So I spent a good chunk of the afternoon wondering if innundating him with Dragon Tales had been a bad idea. But after dinner, Bud let me know it wasn't when he led me through the pretend play adventure of a lifetime. He created an elaborate story, and used totally unscripted language as he explained his role and my role and the characters and the plot: he JUMPED into Dragonland, and he told Cassie "we need to find the Mother Statue in her blue bathrobe and the Horse Statue" and Cassie said "The mother statue is somewhere" and Cassie said "Do you want to jump on my back?" and he said "Sure!" and then he rode on Cassie's back and I rode on Ord's back and Daddy and Nana and Papa watched us and - NO! - Daddy rode on Zack and Weezie's back and Nana and Papa rode on Quetzal's back and we flew all over Dragonland and...

It was amazing.

His eyes were sparkling, his excitement spilling over, his little arms flapping so hard he could have flown without the aid of a dragon. He could see it - and he could make me see it, too. He made it up as we went along, he altered the plan when he had a better idea, he improvised when he couldn't find the prop he needed. We set up his sensory integration swing and he climbed up with his Ord doll to fly over Dragonland so he could find the missing statues, and he talked and talked and talked. I even threw a little chaos into his creation just to see what would happen: "Bud, if you ride on Cassie's back, where is Emmy going to ride?"

Bud didn't even blink before he responded, "Emmy rides on Bud's back - come on!"

Bud fell asleep quickly tonight, having safely rescued both the Mother Statue and the Horse Statue. My heart is still beating a little fast, though. I'm not as young as I used to be, and it's the first time I ever rode a dragon.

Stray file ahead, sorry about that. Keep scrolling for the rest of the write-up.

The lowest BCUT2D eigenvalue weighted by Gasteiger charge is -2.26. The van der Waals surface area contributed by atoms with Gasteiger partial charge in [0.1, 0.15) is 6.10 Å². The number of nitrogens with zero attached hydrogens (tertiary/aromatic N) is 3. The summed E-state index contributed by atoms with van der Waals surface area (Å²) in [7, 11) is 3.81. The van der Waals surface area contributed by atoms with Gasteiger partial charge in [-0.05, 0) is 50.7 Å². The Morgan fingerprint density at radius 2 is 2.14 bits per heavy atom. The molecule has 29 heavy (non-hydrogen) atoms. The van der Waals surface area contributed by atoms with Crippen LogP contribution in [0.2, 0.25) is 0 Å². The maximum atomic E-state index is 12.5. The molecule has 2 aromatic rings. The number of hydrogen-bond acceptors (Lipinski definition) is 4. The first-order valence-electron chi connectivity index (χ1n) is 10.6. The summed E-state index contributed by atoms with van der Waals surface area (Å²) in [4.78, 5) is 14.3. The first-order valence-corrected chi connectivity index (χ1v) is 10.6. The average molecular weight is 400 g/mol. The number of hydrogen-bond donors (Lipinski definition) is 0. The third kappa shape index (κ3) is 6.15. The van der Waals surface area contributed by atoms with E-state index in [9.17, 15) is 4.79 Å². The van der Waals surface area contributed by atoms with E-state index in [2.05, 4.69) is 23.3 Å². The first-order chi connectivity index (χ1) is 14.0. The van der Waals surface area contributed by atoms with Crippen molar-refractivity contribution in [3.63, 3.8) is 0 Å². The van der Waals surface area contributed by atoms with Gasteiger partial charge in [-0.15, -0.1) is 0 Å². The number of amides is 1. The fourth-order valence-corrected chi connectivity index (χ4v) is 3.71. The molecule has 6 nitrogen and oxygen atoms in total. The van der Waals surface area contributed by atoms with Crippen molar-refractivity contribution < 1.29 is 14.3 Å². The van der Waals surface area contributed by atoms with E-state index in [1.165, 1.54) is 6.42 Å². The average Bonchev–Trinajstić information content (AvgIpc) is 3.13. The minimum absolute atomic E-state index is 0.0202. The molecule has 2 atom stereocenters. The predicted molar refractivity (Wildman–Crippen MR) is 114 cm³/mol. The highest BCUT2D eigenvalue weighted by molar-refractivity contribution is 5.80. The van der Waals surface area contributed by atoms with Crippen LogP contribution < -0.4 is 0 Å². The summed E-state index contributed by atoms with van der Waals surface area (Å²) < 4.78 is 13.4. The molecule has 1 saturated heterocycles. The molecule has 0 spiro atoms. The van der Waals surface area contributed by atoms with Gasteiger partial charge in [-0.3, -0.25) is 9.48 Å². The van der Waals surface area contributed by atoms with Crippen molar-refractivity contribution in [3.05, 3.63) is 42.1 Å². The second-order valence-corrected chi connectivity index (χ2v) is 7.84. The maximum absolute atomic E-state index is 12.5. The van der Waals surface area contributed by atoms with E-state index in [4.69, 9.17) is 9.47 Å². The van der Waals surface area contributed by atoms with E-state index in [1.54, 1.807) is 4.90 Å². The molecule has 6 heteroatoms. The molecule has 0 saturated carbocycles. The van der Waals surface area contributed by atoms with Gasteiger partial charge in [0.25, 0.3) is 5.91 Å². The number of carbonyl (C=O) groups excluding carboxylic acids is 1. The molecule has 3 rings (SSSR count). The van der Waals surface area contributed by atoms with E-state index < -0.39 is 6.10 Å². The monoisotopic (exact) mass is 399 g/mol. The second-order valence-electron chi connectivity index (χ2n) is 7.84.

But I can't wait to do it again.


SquareGirl said...

He made me SEE it too! That is wonderful! My 2 cents based on my experience, "the I'm going to hit you" script will pass, but opening the door of imaginary play only leads to the opening of whole new worlds.

Brett said...

"He has hit the developmental stage that most kids hit around age 4." Though the action that triggered this remark wasn't necessarily a good one, these are the kinds of words that parents of autistic kids love to hear. And the experiences we love to share with them. Sounds like a great time was had by all.


Octoberbabies said...

Oh, I LOVE Bud's story!!! I'm going to go back and read it AGAIN!!!

Eileen said...

My heart is still beating fast too just from reading about your adventures in Dragonland!

Kristina Chew said...

Our kids travel at their own (dragon, or Bud) speed--and there's no limit to where they can go.

Keep spinning those tales!

gretchen said...

This is funny to me because Henry requested to listen to his "Dragon Tales" music tape in the van on Christmas Eve. We haven't listened to it in months, but out of the blue he asked for it. So we've had a heavy dose of Dragon Tales lately also- not the awesome pretend play that Bud's been doing, but lots of beautiful off-key singing: "when you try something different, you've never tried before, oh it may be SCARY, and you may not be sure..." (Henry says "scary" in a really loud and scary voice.)

MothersVox said...

Last night we had to negotiate with Sweet M. to get her to take her bath. Apparently Dragontales is also on at 9:30--she must have found it on a new channel on the cable--and she desperately wanted to see it. We had to DVR it, get her in the tub, and then let her watch it. She wouldn't go to bed until she'd watched it. Late night it was!

Your story of Bud's dragon inspired adventure is beautiful. Your brainstorming was spectacular. He is so lucky to have you for a mother . . .

Kim said...

Hurray for Bud, and for you, Mom-Nos!! You apparently are a drama therapist at heart :) It's fun, huh?

It's amazing how Bud reminds me of my own little sweetie (she's 4 1/2). After I stumbled across your blog I actually started a few e-mails to you gushing about the similarities (we've also spent LOTS of time in tubbie land, hid those videos a while back!!) When reading about "brought to you by Danimals" I couldn't help but think of how she begins a puppet show (her Dad and I the audience, of course): "Coming soon, on DVD"

Love your blog.

kyra said...

yay for bud! reading this was such a fantastic romp!!! so inspiring!